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Research Highlights

Quarterly Research Update: Two Summer Schools at the Sainsbury Institute and UEA

Forty students from around the world will certainly remember summer 2018 as a hot Japan-inspired summer in Norwich. In July and August, the Sainsbury Institute and the University of East Anglia welcomed two outstanding groups of international students to learn about Japan and its arts and cultures. Two summer schools, the Japan Orientation and the Ishibashi Foundation Summer School, offered students an overview of the variety of research and outreach activities of the Sainsbury Institute and its partner institutions.

Japan Orientation Summer School’s student presentations day. Special guests included Koshi Noguchi from Toshiba of Europe and Tada Sanae from the Japan Foundation Budapest.

The Japan Orientation Summer School, generously sponsored by the Toshiba International Foundation, was geared towards students from the countries of the Visegrád Group. It brought together undergraduate students specialising or interested in Japan from Hungary, Poland, Czech Republic, Slovakia, Slovenia, and the United States.

During the four-week courses, which consisted of class work, excursions, and active exchange with academic communities in Norwich and beyond, students got a taste of what it is like to be working with or in Japan, conducting research about Japanese society or history, or running a business with Japanese partners. For many of them, this was their first experience abroad and their first professionalisation opportunity. To show the students a variety of ways knowledge about Japan can be useful for their future, the speakers we invited ranged from scholars at UEA, the Sainsbury Institute, and Cambridge University, to businessmen based in London and Japan, and even Minister Shinichi Iida from the Embassy of Japan in UK. In addition to the intensive program in Norwich, students also visited Cambridge and London, saw the newly opened Japan House, and the Victoria and Albert Museum, where they could learn more about Japan-related activities in the UK.

Visit to Hiryama Ikuo East Asian Conservation Studio at the British Museum

Straight after the departure of the Japan Orientation group, we welcomed a new batch of students for the Ishibashi Summer School. This cohort consisted of graduate students, advanced undergraduates, and young curators from the United States, Japan, Germany, the Netherlands, Hungary, Romania, Russia and the UK, who specialize in Japanese art and visual culture. They convened in Norwich for a three-week programme of stimulating lectures, engaged discussions, illuminating object studies and hands-on experience of handling Japanese art objects.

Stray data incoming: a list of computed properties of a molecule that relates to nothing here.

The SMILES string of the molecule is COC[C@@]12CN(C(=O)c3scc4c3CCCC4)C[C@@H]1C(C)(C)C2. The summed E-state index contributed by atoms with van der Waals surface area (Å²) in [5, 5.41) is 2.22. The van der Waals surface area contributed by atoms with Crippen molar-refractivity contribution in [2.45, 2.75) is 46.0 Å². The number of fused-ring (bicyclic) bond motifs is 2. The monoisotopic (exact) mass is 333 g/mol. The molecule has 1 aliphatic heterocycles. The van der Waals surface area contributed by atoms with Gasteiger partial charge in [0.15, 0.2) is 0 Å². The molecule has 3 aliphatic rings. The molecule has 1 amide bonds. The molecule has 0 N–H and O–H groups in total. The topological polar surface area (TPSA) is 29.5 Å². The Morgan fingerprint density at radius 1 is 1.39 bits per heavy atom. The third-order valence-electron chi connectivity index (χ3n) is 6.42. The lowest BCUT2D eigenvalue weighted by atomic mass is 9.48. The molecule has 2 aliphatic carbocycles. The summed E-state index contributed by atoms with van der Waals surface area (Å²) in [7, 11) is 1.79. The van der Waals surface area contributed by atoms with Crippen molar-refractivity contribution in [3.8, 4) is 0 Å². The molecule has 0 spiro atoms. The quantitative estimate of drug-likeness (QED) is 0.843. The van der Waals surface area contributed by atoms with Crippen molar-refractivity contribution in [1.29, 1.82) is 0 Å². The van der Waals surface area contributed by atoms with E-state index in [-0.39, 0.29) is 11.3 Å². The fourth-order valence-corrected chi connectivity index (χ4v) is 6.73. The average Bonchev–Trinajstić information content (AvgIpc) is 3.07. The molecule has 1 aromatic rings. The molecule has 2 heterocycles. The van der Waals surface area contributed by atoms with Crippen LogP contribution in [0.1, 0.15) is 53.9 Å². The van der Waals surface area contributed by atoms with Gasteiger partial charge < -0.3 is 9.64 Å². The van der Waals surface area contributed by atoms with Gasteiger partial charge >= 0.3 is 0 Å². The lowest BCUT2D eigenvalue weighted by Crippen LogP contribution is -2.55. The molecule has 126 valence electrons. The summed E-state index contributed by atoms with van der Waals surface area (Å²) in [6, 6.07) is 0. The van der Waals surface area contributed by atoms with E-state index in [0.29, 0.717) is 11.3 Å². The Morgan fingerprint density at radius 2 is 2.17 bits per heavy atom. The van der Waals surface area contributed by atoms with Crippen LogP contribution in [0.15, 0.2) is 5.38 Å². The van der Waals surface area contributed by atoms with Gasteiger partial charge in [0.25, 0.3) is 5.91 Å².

Each of the three weeks was headed by one of the SISJAC’s leading academics. In the first week Professor Simon Kaner introduced participants to the exciting field of Japanese archeology and ongoing research projects he is conducting in on the Shinano River basin. Professor Nicole Rousmaniere took the students to the British Museum and the Victoria and Albert Museum in the second week, giving students a behind-the-scenes look into London’s Japanese art exhibition landscape. In the third week Toshio Watanabe presented his own methods of studying modern Japanese art by talking about his life as a researcher on the subjects of Japanese gardens and Japonisme in European art. He also raised fundamental questions in the field such as “What is Japanese?” and “What is art?”.

Academic class led by Professor Toshio Watanabe

These exceptional intellectual insights were enhanced by other invited lecturers including Norio Akasaka, director of Fukushima Museum, who talked about reviving Japan’s Tohoku region after the 3/11 disaster through the means of art. Dr Akira Matsuda from Tokyo University presented a talk on cultural heritage management. Dr Ayumi Terada from Tokyo University spoke about the experimental projects undertaken by the university museum, Intermediatheque, as new forms of public engagement in Japan. The group was treated to a special talk by Dr John Carpenter from the Metropolitan Museum of Art in New York who provided a rare glimpse into the life of a Japanese art curator at one of world’s most prestigious cultural institutions. As part of the programme, the participants enjoyed visits to Stonehenge, Cambridge and the Fitzwilliam Museum, Burghley House, and a special dinner at the residence of the Vice-Chancellor of the University of East Anglia.
We hope memories from this summer will stay with our students for a long time, and look forward to hearing about their new projects, collaborations and friendships that sprung from their time with us!

Eugenia Bogdanova-Kummer
Lecturer, Sainsbury Institute

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